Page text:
This last point is especially interesting. If the principle of metafiction is to provide an internal commentary on the writing—in effect destroying the conventional illusion of a fictional narrative as of something that really took place—Barth does so in a deliberately obvious or even unsubtle manner. This does suggest parody, a parody of the self-consciousness and the avant-garde nature of modernism. Barth also parodies some elements of pre-twentieth century fiction. It was typical of authors before 1900 to be deliberately unspecific about dates and place names, for instance. Barth mimics this convention, saying his story takes place in the year "19—". In this case, like those modernist composers who, in their music, recreate or quote Romantic music from long ago, Barth creates a cumulative type of fiction that seems to straddle both modernism—creating his own type of post-modern fiction—and the traditional narrative fiction of his time and ours, which has survived the onslaught of change.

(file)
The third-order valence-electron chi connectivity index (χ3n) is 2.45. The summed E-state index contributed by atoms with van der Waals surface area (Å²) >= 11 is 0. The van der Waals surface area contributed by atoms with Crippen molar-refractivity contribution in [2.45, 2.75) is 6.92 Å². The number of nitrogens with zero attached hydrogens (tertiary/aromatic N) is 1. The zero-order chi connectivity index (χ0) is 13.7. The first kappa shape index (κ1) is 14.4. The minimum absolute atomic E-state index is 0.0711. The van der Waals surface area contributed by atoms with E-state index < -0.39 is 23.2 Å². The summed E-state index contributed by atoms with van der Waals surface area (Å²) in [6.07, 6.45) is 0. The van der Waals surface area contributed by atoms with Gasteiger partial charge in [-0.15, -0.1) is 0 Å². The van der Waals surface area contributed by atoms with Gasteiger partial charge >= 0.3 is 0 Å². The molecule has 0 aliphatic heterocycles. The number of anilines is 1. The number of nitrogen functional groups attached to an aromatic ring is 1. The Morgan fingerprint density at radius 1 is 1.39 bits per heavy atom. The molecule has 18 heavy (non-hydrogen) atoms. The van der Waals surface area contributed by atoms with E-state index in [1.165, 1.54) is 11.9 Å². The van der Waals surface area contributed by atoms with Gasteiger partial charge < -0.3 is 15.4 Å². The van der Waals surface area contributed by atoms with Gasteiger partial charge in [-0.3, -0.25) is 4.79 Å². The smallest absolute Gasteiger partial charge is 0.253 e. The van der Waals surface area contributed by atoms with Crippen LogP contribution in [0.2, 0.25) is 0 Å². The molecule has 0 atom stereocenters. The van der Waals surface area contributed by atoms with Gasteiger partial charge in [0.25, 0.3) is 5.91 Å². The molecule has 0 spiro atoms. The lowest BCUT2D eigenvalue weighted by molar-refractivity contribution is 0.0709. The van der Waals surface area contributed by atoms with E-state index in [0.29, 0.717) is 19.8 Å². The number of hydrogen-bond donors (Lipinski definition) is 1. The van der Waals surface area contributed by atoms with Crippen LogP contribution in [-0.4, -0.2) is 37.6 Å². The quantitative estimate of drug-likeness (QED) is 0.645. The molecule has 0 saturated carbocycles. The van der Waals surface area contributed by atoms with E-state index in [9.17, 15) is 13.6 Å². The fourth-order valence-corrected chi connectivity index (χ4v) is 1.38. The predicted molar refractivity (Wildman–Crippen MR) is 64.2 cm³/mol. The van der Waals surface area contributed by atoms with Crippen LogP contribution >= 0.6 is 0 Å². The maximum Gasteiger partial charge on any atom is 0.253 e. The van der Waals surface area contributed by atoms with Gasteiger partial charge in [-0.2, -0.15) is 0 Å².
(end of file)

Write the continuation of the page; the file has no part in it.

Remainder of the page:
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What is the function of parody and metafiction in John Barth's postmodern novel Lost in the Funhouse?

As you know, postmodernism sees "art" in very open, flexible, and fluid terms: it is very self-conscious (metafiction), a mix of several styles and media, even if means art as a blatant rip-off of another work (parody).  Most notably there is an element of globalization and mass (mass media, mass communication, mass consumption, etc...).

Lost in the Funhouse, like other metafiction short story collections like The Things They Carried, uses embedded narrators, frame stories, shifts in chronology, and multiple personas.  Barth has admitted that his style is meant to...

‘‘shaking up bourgeois notions of linearity and connectivity and ordinary, realistic description of character, ordinary psychological cause and effect.’’

in order to...